New Port Alberni Restaurant serves distinct west coast food while supporting local charitable organization | Ha-Shilth-Sa Newspaper

New Port Alberni Restaurant serves distinct west coast food while supporting local charitable organization

Port Alberni, BC

“There’s lots of Indigenous restaurants but none really capture the west coast,” says Kuu-us Café’s head chef Brandy Robinson.

Kuu-us Café & Gifts opened to the public on Jan. 15 in Port Alberni, offering up a menu filled with fish and game meats typical of a traditional Nuu-chah-nulth diet.

“We want to showcase west coast Indigenous food,” Robinson told Ha-Shilth-Sa. “So, we feature seafood, natural meats instead of just bannock tacos.”

Bannock is, however, heavily featured on the menu from bannock ‘fries’ to large, 12-inch slabs of bannock used in the uncle-sized sasquatch sandwiches.

The restaurant and gift shop were a long time in the making, starting with the purchase and renovation of an 85-year-old house on Gertrude Street. According to Kuu-us Café & Gifts manager Todd Flaro, Shawn McAnerin of Hupacasath bought the property, which started out as a residential home converted to business use.

The original plan was to open a gift shop and gallery to support the work of the Kuu-us Crisis Line Society. But Flaro said that executive director of the society Colin Minions came up with the idea of adding a café. After writing funding proposals and a year of renovations, the café opened as a Class 2 kitchen, meaning nothing can be fried with grease, according to Flaro.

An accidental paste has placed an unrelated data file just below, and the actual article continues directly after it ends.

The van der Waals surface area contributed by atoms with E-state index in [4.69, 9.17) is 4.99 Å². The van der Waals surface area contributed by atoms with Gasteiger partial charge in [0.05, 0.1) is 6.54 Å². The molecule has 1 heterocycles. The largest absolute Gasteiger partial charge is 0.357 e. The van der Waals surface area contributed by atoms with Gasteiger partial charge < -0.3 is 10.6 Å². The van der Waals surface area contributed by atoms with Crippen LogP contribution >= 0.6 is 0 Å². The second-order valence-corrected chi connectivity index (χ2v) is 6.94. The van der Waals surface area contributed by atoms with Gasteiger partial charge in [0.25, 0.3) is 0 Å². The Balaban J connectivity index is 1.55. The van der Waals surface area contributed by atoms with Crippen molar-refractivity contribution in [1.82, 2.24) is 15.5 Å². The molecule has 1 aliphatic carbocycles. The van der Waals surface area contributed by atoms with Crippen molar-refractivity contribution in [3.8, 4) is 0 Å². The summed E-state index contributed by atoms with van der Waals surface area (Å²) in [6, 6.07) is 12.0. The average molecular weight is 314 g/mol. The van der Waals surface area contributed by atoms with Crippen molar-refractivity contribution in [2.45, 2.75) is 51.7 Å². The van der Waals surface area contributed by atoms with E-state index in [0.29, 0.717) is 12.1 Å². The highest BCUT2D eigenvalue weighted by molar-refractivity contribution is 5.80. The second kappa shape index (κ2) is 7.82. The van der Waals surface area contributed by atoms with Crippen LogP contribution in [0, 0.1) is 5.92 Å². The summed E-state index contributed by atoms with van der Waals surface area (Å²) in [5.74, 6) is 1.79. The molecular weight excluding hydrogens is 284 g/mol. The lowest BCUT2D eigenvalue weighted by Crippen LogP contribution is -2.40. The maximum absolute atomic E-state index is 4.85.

Brandy Robinson from Ahousaht said she interviewed at first, just for work. But when she heard of the concepts behind the café and what the profits would be used for, she was excited. Having grown up with her grandmother, Elsie Robinson, Brandy was immersed in a traditional Vancouver Island west coast-style diet, from cooking with her grandmother at home to helping out at the restaurant where the elder worked.

When Brandy was hired at Kuu-us Café, she was allowed to create a west coast-themed menu.

“They let me run with it,” she shared.

Growing up, Brandy cooked a lot of fresh fish, seafood and game meat.

“We ate a lot of deer, elk and moose meat,” she added. “We did our own butchering and we used everything.”

So where does all this good, healthy protein come from? According to Flaro, Kuu-us Café sources as much local food products as possible. Most of the meat comes from local butchers and smoked seafood comes from Flurer Smokery, which is also Port Alberni based and Indigenous owned.

“Everything ethically sourced,” said Flaro. “We are a for-profit business, but we use our profits to support non-profit Kuu-us Crisis Line Society.”

The society not only offers a crisis line for suicide prevention but also has a host of other services and programs. They work with the Salvation Army and Bread of Life to deliver food to those that need it. They offer outreach support, food hampers, housing programs and much more.

For Robinson, the purpose behind this place is most important.

“People that are on the streets are our own people – it’s good to be part of something that provides them help,” she told Ha-Shilth-Sa.

Kuu-us Café and Gifts is open from 7:30 a.m. to 2:30 p.m. Monday to Friday at 4473 Gertrude Street across from J&L Drive-In. Flaro hopes the restaurant can open on Saturdays, starting in the spring of 2024.

Game meats like deer, elk and moose can be difficult to source, so one or more items may not be available on any given day. What is always available is seafood chowder, chili and bannock.

According to Flaro, the first couple of days of business were beyond his expectations.

“Lunch hours last about 2.5 hours,” he said, adding that his team of six work non-stop during the lunch rush.

“We’re so thankful to be accepted by the community,” said Flaro.

He invites people to come and try their famous uncle or aunty-sized sasquatch sandwiches made with bannock.

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